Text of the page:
Alhambra 4th-grader Anais Banuelos and her little sister Brisa are going down their back-to-school checklist.
All set -- except Kaiser Permanente Regional Chief of Pediatrics Dr. Robert Riewerts says many parents tend to forget the fundamentals when it comes to preparing for school.
"I think the most important thing is to make sure that they're emotionally ready. So if your child is changing schools or starting school for the first time, you might want to start to have that conversation," said Riewerts.
"We've already talking about the possibility of who their teacher could be and who could be in their classroom during the year," said Gloria Banuelos, the girls' mother.
Dr. Riewerts says if your child is going to a new school, walk around their new campus before school starts.
Getting kids emotionally ready also means getting them back on a regular sleep schedule.
"I've always been a fan of not having a television in a child's bedroom," said Riewerts.
Anais and Brisa often play games and watch movies on their tablets. But studies show the blue light from electronic screens makes it more difficult for kids to sleep.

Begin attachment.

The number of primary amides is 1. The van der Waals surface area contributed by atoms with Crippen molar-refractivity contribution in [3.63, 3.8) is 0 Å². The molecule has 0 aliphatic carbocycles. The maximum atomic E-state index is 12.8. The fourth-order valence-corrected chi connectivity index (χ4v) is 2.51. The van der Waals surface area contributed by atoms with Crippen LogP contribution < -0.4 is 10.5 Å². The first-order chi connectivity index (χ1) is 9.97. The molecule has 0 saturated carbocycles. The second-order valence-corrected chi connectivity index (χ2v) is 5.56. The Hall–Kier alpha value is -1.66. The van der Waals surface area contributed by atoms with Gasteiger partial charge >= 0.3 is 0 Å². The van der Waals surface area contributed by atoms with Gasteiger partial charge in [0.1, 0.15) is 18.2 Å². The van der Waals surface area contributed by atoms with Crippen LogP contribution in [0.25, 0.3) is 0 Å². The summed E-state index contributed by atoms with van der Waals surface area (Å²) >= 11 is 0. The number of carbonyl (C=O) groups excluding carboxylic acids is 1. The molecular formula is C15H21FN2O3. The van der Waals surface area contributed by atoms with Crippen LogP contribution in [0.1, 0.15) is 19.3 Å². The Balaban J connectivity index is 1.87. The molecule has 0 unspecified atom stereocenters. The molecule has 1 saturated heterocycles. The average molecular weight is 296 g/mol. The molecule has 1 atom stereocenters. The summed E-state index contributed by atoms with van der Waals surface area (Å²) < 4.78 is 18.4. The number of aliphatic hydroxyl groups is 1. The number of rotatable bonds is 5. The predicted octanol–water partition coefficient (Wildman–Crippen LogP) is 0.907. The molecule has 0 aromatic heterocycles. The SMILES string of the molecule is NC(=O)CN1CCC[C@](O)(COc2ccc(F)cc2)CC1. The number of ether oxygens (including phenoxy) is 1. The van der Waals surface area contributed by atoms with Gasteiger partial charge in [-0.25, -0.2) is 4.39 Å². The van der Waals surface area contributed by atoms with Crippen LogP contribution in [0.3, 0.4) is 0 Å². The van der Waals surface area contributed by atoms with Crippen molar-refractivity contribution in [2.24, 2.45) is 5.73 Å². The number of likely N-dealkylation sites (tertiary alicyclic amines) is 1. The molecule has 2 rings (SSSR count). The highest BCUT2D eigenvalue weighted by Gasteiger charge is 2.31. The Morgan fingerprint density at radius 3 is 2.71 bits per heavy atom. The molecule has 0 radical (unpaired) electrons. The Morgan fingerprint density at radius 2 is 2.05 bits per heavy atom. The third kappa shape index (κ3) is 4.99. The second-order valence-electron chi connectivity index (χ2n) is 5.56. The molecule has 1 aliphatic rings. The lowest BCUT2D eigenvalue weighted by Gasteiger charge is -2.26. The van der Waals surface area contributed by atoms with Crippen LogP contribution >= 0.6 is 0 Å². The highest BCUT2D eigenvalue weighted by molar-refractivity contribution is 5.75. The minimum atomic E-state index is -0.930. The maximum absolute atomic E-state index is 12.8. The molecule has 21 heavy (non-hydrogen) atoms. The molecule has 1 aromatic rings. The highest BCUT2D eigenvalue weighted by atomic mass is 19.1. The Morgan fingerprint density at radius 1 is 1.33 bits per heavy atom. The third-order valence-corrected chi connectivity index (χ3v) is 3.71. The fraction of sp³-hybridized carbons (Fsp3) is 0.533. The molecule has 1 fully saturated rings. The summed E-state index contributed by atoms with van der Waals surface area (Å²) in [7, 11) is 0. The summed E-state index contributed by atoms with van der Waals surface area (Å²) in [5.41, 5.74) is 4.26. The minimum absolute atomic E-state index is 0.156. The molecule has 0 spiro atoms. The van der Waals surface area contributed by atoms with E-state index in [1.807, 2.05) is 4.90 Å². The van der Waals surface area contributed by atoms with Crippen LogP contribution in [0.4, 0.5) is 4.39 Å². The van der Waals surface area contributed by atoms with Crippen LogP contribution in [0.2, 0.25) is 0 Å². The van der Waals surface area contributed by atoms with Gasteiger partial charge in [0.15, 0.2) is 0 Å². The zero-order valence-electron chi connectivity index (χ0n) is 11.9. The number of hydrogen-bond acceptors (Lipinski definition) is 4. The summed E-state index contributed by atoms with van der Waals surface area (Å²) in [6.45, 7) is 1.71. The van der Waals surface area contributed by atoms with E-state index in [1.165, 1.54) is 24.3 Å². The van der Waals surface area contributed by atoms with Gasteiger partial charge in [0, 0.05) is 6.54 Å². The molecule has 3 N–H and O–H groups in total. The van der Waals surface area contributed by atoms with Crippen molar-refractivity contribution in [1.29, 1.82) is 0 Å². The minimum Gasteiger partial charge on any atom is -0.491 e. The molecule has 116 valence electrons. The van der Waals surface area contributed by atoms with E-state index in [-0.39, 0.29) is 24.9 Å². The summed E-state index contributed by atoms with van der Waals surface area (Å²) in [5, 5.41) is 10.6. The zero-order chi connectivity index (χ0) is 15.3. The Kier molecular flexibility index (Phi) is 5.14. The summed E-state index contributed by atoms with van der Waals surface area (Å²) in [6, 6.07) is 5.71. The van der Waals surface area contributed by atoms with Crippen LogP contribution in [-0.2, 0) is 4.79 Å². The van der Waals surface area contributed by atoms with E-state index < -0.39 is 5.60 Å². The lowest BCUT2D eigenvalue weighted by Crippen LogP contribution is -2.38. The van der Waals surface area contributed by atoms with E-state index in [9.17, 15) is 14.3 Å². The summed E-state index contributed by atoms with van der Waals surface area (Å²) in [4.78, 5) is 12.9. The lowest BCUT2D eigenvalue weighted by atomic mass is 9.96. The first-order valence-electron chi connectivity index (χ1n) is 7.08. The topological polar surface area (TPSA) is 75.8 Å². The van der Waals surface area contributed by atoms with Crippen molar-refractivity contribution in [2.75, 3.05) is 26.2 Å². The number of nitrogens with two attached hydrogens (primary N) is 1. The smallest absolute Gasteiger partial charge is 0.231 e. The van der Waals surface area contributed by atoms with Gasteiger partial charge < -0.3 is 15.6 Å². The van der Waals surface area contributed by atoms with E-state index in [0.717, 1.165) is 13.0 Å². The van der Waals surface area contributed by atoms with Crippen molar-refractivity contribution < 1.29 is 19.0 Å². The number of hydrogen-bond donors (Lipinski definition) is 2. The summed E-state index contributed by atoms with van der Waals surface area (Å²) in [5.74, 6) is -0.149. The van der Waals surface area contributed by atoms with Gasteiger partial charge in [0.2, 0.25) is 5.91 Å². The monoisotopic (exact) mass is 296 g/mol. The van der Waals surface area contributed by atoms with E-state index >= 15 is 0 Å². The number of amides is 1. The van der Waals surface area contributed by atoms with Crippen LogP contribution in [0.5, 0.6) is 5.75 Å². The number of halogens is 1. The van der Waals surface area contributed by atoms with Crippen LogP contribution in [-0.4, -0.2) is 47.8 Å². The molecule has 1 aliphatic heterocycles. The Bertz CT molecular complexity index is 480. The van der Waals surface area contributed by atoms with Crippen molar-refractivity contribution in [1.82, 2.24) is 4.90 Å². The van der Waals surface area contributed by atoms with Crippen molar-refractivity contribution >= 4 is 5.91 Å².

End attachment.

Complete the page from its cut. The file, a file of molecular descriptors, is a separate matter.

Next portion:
"In my opinion when a child goes to sleep the electronics should be off," said Riewerts.
You know what else is off during the summer? Healthy eating. Dr. Reiwert's advice is to start your kids off right.
"Get them back onto regular early breakfast, and eating a good healthy breakfast before they go off to school is important," said Riewerts.
Getting kids to eat and sleep well is always easier when they get daily exercise.
Anais and Brisa start school in two weeks. Their mom's already got them on their school schedule so they're all set for the challenges of a new year.
"Because it's a level up, and so it might be harder," said Anais.
Another back to school tip? Check the fit of backpacks and make sure they aren't too heavy. Poorly fitting or overly heavy backpacks can cause back, neck or shoulder pain.
It's also a good time to reinforce back-to-school safety: Remind kids to look both ways before crossing, and teach them never to stop and talk to strangers or get into a stranger's car.